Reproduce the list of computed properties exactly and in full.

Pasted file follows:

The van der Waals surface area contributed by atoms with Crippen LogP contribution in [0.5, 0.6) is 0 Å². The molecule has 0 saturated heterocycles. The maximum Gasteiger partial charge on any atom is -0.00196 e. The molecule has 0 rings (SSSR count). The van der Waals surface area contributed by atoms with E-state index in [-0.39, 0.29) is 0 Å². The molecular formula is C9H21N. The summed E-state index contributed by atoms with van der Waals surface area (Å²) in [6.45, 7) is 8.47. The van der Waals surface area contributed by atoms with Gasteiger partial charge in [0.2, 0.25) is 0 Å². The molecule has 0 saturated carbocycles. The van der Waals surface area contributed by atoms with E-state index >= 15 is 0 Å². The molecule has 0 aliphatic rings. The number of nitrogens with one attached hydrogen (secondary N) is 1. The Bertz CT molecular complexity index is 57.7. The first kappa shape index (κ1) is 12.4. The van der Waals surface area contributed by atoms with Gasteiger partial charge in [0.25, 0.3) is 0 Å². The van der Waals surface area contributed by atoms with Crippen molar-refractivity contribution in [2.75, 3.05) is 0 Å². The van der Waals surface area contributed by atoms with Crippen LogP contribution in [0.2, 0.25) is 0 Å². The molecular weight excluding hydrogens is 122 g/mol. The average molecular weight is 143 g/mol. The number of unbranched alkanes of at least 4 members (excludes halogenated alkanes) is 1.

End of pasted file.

The van der Waals surface area contributed by atoms with Crippen LogP contribution in [0.5, 0.6) is 0 Å². The molecule has 0 saturated heterocycles. The maximum Gasteiger partial charge on any atom is -0.00196 e. The molecule has 0 rings (SSSR count). The van der Waals surface area contributed by atoms with E-state index in [-0.39, 0.29) is 0 Å². The molecular formula is C9H21N. The summed E-state index contributed by atoms with van der Waals surface area (Å²) in [6.45, 7) is 8.47. The van der Waals surface area contributed by atoms with Gasteiger partial charge in [0.2, 0.25) is 0 Å². The molecule has 0 saturated carbocycles. The van der Waals surface area contributed by atoms with E-state index >= 15 is 0 Å². The molecule has 0 aliphatic rings. The number of nitrogens with one attached hydrogen (secondary N) is 1. The Bertz CT molecular complexity index is 57.7. The first kappa shape index (κ1) is 12.4. The van der Waals surface area contributed by atoms with Gasteiger partial charge in [0.25, 0.3) is 0 Å². The van der Waals surface area contributed by atoms with Crippen molar-refractivity contribution in [2.75, 3.05) is 0 Å². The van der Waals surface area contributed by atoms with Crippen LogP contribution in [0.2, 0.25) is 0 Å². The molecular weight excluding hydrogens is 122 g/mol. The average molecular weight is 143 g/mol. The number of unbranched alkanes of at least 4 members (excludes halogenated alkanes) is 1.